Director Matthew Hashiguchi profiles Dr. Karen Kinsell, a dedicated physician providing health care to the underserved residents of one of Georgia’s poorest rural communities, in The Only Doctor. We posed our Qs à la mode to Matthew, and here’s what he shared!
If I had to describe my film using only three adjectives, they would be: Determined. Revealing. Intimate.
I decided to make this film because: I’m a resident of Georgia and the access to, and the quality of, its healthcare system affects everyone within its borders, whether it’s rural or urban. My wife and I were preparing to start a family in 2018 and at that time Georgia had the highest maternal mortality rate in the U.S., and that terrified me. So, we were facing these healthcare concerns and I felt that one way to prepare for it would be to make a documentary on it. It initially began as a story about maternal health, but I gradually came to realize that I wasn’t the best person to tell that story. I had read an interview with Dr. Kinsell about maternal health in rural regions, and that’s how I learned about her. I eventually learned about the absence of healthcare in her region, and her being the only doctor, and decided to change the focus of the film to her work.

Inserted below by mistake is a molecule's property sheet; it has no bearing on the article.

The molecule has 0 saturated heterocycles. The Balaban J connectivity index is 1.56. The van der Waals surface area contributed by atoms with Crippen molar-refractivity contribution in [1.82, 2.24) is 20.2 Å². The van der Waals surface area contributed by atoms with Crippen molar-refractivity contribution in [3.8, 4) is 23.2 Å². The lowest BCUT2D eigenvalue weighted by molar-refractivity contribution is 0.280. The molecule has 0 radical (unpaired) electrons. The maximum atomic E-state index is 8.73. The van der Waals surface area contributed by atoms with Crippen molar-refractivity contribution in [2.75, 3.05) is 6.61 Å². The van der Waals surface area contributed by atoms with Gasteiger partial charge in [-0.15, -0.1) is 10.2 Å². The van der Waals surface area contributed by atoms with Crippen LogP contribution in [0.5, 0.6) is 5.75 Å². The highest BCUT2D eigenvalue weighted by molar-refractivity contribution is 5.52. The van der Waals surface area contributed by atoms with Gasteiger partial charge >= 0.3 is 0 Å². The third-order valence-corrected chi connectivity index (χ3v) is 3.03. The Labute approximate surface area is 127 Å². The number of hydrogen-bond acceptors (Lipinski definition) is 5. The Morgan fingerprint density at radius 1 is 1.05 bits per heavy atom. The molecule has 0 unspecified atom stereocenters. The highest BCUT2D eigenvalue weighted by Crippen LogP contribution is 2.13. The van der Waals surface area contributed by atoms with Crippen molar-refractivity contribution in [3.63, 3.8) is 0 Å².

The thing that surprised me most about my film’s subject/topic was: How broken, inefficient, neglectful and ineffective our healthcare system is, and that in parts of the United States it may not exist at all or will have to be provided by a volunteer. Being one of the wealthiest and most powerful countries in the world, the U.S. should be able to ensure that its citizens can see a doctor if they need to.
My favorite moment/scene/sequence in my film is: When Dr. Kinsell demolishes the columns in the front of her clinic. I thought that was a good metaphor for her view of the U.S. healthcare system.
The most challenging part of making my film was: Editing. It was a grueling process, and it was a challenge to balance a personal, human story with healthcare information. Healthcare policy is dense and at times confusing, and I didn’t want to bore or lecture an audience on things like Medicaid vs. Medicare, or laws, so we focused on the personal stories that could introduce some healthcare policy. But at its heart, it’s not about healthcare, it’s about the desire to live a happy, healthy life… the American Dream.
My most invaluable piece of doc-making gear was/is: Zoom lens and wireless lavalier system. I tried to disappear in the examination rooms and those tools helped me get closer to the doctor/patient conversation without intruding on their space.
One piece of documentary-filmmaking advice I’d like to share with aspiring documentarians is: Learn how to write.
Want to check out Matthew’s film, or just learn more about it?
Get the scoop, and your tickets, here!